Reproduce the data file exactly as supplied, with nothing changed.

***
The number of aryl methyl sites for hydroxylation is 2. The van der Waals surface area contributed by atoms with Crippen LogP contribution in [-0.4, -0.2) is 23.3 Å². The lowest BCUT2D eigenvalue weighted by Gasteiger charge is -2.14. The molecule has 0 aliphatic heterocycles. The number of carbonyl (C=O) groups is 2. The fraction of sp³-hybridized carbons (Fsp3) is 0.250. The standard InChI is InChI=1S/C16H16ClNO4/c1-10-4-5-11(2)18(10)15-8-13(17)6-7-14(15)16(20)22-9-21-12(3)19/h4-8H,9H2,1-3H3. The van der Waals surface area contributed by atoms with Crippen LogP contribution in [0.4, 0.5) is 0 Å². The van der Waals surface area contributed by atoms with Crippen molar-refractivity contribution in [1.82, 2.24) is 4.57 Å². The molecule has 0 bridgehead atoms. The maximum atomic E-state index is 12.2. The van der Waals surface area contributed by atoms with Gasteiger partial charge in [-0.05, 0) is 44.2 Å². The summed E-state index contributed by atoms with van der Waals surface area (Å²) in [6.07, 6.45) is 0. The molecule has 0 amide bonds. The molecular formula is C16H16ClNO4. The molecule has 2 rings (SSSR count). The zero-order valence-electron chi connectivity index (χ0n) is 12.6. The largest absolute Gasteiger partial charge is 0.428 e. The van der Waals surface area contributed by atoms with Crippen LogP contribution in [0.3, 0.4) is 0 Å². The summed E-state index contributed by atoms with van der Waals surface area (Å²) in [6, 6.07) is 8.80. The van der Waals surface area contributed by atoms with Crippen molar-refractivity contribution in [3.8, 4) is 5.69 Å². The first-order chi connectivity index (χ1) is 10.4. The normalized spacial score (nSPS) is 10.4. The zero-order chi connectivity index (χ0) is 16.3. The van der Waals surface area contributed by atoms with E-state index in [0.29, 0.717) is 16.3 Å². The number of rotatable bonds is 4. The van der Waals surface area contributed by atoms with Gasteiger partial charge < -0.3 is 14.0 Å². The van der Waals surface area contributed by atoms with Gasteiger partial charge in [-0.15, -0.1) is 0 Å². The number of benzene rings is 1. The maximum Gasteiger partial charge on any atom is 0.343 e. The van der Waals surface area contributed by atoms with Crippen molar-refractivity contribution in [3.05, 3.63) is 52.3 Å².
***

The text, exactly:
The number of aryl methyl sites for hydroxylation is 2. The van der Waals surface area contributed by atoms with Crippen LogP contribution in [-0.4, -0.2) is 23.3 Å². The lowest BCUT2D eigenvalue weighted by Gasteiger charge is -2.14. The molecule has 0 aliphatic heterocycles. The number of carbonyl (C=O) groups is 2. The fraction of sp³-hybridized carbons (Fsp3) is 0.250. The standard InChI is InChI=1S/C16H16ClNO4/c1-10-4-5-11(2)18(10)15-8-13(17)6-7-14(15)16(20)22-9-21-12(3)19/h4-8H,9H2,1-3H3. The van der Waals surface area contributed by atoms with Crippen LogP contribution in [0.4, 0.5) is 0 Å². The van der Waals surface area contributed by atoms with Crippen molar-refractivity contribution in [1.82, 2.24) is 4.57 Å². The molecule has 0 bridgehead atoms. The maximum atomic E-state index is 12.2. The van der Waals surface area contributed by atoms with Gasteiger partial charge in [-0.05, 0) is 44.2 Å². The summed E-state index contributed by atoms with van der Waals surface area (Å²) in [6.07, 6.45) is 0. The molecule has 0 amide bonds. The molecular formula is C16H16ClNO4. The molecule has 2 rings (SSSR count). The zero-order valence-electron chi connectivity index (χ0n) is 12.6. The largest absolute Gasteiger partial charge is 0.428 e. The van der Waals surface area contributed by atoms with Crippen LogP contribution in [0.3, 0.4) is 0 Å². The summed E-state index contributed by atoms with van der Waals surface area (Å²) in [6, 6.07) is 8.80. The van der Waals surface area contributed by atoms with Crippen molar-refractivity contribution in [3.8, 4) is 5.69 Å². The first-order chi connectivity index (χ1) is 10.4. The normalized spacial score (nSPS) is 10.4. The zero-order chi connectivity index (χ0) is 16.3. The van der Waals surface area contributed by atoms with E-state index in [0.29, 0.717) is 16.3 Å². The number of rotatable bonds is 4. The van der Waals surface area contributed by atoms with Gasteiger partial charge < -0.3 is 14.0 Å². The van der Waals surface area contributed by atoms with Gasteiger partial charge in [-0.15, -0.1) is 0 Å². The number of benzene rings is 1. The maximum Gasteiger partial charge on any atom is 0.343 e. The van der Waals surface area contributed by atoms with Crippen molar-refractivity contribution in [3.05, 3.63) is 52.3 Å².